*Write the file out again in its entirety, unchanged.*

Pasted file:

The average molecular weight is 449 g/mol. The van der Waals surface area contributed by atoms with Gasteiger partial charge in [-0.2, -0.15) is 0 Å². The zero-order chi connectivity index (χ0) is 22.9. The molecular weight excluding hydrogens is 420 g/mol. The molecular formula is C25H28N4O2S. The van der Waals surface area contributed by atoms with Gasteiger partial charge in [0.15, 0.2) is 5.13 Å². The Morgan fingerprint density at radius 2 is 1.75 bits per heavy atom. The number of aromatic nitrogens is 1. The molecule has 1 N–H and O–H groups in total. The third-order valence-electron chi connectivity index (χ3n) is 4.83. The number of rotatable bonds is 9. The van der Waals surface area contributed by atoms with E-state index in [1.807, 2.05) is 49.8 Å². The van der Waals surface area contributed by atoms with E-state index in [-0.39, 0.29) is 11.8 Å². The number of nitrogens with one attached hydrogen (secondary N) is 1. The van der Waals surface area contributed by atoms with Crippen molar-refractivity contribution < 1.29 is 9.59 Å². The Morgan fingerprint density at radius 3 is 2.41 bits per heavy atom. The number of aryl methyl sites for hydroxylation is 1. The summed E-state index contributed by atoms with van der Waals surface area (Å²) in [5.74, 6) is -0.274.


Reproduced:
The average molecular weight is 449 g/mol. The van der Waals surface area contributed by atoms with Gasteiger partial charge in [-0.2, -0.15) is 0 Å². The zero-order chi connectivity index (χ0) is 22.9. The molecular weight excluding hydrogens is 420 g/mol. The molecular formula is C25H28N4O2S. The van der Waals surface area contributed by atoms with Gasteiger partial charge in [0.15, 0.2) is 5.13 Å². The Morgan fingerprint density at radius 2 is 1.75 bits per heavy atom. The number of aromatic nitrogens is 1. The molecule has 1 N–H and O–H groups in total. The third-order valence-electron chi connectivity index (χ3n) is 4.83. The number of rotatable bonds is 9. The van der Waals surface area contributed by atoms with E-state index in [1.807, 2.05) is 49.8 Å². The van der Waals surface area contributed by atoms with E-state index in [-0.39, 0.29) is 11.8 Å². The number of nitrogens with one attached hydrogen (secondary N) is 1. The van der Waals surface area contributed by atoms with Crippen molar-refractivity contribution < 1.29 is 9.59 Å². The Morgan fingerprint density at radius 3 is 2.41 bits per heavy atom. The number of aryl methyl sites for hydroxylation is 1. The summed E-state index contributed by atoms with van der Waals surface area (Å²) in [5.74, 6) is -0.274.